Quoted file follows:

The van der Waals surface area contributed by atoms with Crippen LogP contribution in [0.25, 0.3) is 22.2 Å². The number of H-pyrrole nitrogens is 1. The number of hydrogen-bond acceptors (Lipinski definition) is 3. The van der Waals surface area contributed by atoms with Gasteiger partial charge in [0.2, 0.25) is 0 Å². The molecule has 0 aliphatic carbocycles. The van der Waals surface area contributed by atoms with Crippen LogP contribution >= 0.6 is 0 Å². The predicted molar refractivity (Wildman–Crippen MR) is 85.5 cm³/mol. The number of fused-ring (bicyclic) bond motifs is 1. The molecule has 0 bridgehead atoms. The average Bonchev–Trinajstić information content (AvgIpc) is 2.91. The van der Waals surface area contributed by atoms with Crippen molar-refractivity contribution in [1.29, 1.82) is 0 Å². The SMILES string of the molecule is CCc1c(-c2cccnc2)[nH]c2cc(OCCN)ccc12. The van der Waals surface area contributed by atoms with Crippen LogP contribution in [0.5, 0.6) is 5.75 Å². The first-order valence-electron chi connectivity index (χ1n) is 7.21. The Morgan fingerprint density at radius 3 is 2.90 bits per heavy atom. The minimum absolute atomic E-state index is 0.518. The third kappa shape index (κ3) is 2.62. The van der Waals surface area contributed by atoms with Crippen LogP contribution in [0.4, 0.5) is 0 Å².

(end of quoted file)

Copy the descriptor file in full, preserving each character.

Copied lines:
The van der Waals surface area contributed by atoms with Crippen LogP contribution in [0.25, 0.3) is 22.2 Å². The number of H-pyrrole nitrogens is 1. The number of hydrogen-bond acceptors (Lipinski definition) is 3. The van der Waals surface area contributed by atoms with Gasteiger partial charge in [0.2, 0.25) is 0 Å². The molecule has 0 aliphatic carbocycles. The van der Waals surface area contributed by atoms with Crippen LogP contribution >= 0.6 is 0 Å². The predicted molar refractivity (Wildman–Crippen MR) is 85.5 cm³/mol. The number of fused-ring (bicyclic) bond motifs is 1. The molecule has 0 bridgehead atoms. The average Bonchev–Trinajstić information content (AvgIpc) is 2.91. The van der Waals surface area contributed by atoms with Crippen molar-refractivity contribution in [1.29, 1.82) is 0 Å². The SMILES string of the molecule is CCc1c(-c2cccnc2)[nH]c2cc(OCCN)ccc12. The van der Waals surface area contributed by atoms with Crippen LogP contribution in [0.5, 0.6) is 5.75 Å². The first-order valence-electron chi connectivity index (χ1n) is 7.21. The Morgan fingerprint density at radius 3 is 2.90 bits per heavy atom. The minimum absolute atomic E-state index is 0.518. The third kappa shape index (κ3) is 2.62. The van der Waals surface area contributed by atoms with Crippen LogP contribution in [0.4, 0.5) is 0 Å².